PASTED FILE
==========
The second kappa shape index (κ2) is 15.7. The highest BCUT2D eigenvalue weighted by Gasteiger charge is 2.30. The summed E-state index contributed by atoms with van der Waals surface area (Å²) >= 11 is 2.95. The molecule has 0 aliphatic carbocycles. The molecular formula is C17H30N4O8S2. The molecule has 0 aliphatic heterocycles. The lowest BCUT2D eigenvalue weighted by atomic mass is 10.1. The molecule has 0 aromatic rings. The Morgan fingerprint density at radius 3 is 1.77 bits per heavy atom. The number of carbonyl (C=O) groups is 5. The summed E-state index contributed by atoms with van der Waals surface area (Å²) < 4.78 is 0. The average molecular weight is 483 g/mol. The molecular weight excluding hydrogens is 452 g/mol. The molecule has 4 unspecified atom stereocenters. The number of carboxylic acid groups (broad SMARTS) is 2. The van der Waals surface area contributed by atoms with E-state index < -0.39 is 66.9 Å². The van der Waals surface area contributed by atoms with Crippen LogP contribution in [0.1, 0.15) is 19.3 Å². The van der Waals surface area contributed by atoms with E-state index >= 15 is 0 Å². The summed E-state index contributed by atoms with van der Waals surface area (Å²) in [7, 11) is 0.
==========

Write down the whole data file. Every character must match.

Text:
The second kappa shape index (κ2) is 15.7. The highest BCUT2D eigenvalue weighted by Gasteiger charge is 2.30. The summed E-state index contributed by atoms with van der Waals surface area (Å²) >= 11 is 2.95. The molecule has 0 aliphatic carbocycles. The molecular formula is C17H30N4O8S2. The molecule has 0 aliphatic heterocycles. The lowest BCUT2D eigenvalue weighted by atomic mass is 10.1. The molecule has 0 aromatic rings. The Morgan fingerprint density at radius 3 is 1.77 bits per heavy atom. The number of carbonyl (C=O) groups is 5. The summed E-state index contributed by atoms with van der Waals surface area (Å²) < 4.78 is 0. The average molecular weight is 483 g/mol. The molecular weight excluding hydrogens is 452 g/mol. The molecule has 4 unspecified atom stereocenters. The number of carboxylic acid groups (broad SMARTS) is 2. The van der Waals surface area contributed by atoms with E-state index < -0.39 is 66.9 Å². The van der Waals surface area contributed by atoms with Crippen LogP contribution in [0.1, 0.15) is 19.3 Å². The van der Waals surface area contributed by atoms with E-state index >= 15 is 0 Å². The summed E-state index contributed by atoms with van der Waals surface area (Å²) in [7, 11) is 0.